HUMAN PRICE OF A T-SHIRT
SAN FRANCISCO (8/13/95) — According to the Code of Conduct which The Gap says it enforces in its overseas factories, seamstresses are treated with respect and dignity. All the required legal protections for workers in each country are scrupulously observed. The code itself, reflecting The Gap's environmentally-friendly image, is printed with soy-based inks on treeless paper. The company's lobbyists and PR flacks show it off proudly to politicians and reporters.
There's only one problem.
No one who works in the factories has ever heard of it. To workers who actually make the t-shirts on the racks in Gap stores, it doesn't exist.
The Gap is not the only company which has a code of conduct for its overseas contractors. Most big U.S. clothing companies have similar ones. Like the Gap, they also make the bulk of their clothing in factories located in Central America, the Caribbean, and south and east Asia.
But the true working conditions described by maquiladora workers themselves are a world away from the ones described in the codes. They are reminescent of conditions as they existed over a century ago in the first clothing factories in the U.S., before they were changed by a hundred years of strikes, union battles, and labor legislation.
The production of clothing by the biggest labels in the world has fled to these offshore sweatshops, looking for cheap labor, as the companies which own the labels have closed factories in the U.S. And this work has fled with the help, and often at the instigation, of the U.S. government. U.S. Agency for International Development financing built the industrial parks to which this work has been relocated.
To help U.S. companies keep labor costs down, USAID has studied the only workforce the companies will hire there — young women. It has systematized their exploitation. To keep these young women in the workforce through their most productive years, USAID teaches the companies how to keep them from getting pregnant. It has even discussed the need to increase the entry into the workforce of girls as young as 10 to 14 years old.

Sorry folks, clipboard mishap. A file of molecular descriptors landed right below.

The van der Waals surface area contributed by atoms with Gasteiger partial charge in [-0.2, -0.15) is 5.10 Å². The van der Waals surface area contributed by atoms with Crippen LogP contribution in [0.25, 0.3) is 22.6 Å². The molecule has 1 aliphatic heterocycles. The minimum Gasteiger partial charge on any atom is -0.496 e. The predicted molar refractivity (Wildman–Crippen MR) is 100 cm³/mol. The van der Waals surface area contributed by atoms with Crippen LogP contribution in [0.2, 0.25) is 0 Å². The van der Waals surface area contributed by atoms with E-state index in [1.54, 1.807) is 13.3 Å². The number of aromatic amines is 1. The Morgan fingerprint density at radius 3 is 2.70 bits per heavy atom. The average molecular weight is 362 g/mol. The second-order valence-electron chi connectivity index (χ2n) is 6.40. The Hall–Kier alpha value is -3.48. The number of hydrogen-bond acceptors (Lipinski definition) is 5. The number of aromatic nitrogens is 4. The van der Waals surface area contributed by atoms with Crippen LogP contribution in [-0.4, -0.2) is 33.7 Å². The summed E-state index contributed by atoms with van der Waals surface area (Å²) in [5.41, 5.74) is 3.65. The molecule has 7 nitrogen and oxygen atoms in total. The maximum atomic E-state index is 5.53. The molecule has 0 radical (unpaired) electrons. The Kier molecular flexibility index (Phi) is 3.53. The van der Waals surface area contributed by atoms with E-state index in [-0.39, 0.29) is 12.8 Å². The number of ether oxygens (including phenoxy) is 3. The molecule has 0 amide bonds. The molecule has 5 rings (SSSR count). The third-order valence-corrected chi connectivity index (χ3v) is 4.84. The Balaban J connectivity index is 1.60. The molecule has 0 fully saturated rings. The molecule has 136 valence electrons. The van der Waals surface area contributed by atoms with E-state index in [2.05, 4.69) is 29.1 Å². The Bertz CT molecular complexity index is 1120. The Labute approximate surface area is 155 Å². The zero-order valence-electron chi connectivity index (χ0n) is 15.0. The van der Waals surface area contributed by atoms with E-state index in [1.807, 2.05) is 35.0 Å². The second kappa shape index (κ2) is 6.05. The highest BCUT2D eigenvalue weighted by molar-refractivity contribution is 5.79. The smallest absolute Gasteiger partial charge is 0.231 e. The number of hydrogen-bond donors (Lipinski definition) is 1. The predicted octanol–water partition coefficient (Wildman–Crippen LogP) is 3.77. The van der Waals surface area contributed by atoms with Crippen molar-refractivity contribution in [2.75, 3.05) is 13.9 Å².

The corporate codes of conduct of large garment companies are written to divert attention from this hidden reality, and to provide political cover for efforts to win even greater government subsidies.
Judith Viera worked for three years in the Mandarin factory in El Salvador, sewing Gap t-shirts which sell for $20 in the U.S. Viera received, on the average, about 16¢ for each one. "No one ever told us about a code of conduct," she says. Viera, like most of her coworkers, went to work at Mandarin while she was a teenager. After three years of hard labor, she's still only 18 years old today.
"Our workday started at 7am, and went to 9pm, Monday to Thursday," she recalls. "On Friday we went from 7am to 5pm, and then started again at 7pm, and worked until 3 on Saturday morning. We then went to sleep in the dirt on the floor of the plant, and woke up to start working again at 7am, and worked until 5pm Saturday evening. Working like this, the most I was ever able to earn was 750 colones for two weeks [about 43 dollars per week]."
The workweek Viera describes is 80 hours. That makes her pay 54¢ an hour. She sewed t-shirts for The Gap, JC Penney and Eddie Bauer.
Viera says the company routinely cheated workers on their overtime hours. "If you tried to claim the additional hours, they would suspend you," she says. "The supervisors would scream at the women, and hit us with the shirts, shouting at us to work faster. Although we were working 14 hours a day, they would only let us go to the bathroom twice. We would have to get a ticket from them to go, and we could only go for five minutes." Supervisors would punish workers who stayed in the bathroom too long by making them sweep all day outside the factory in the broiling sun.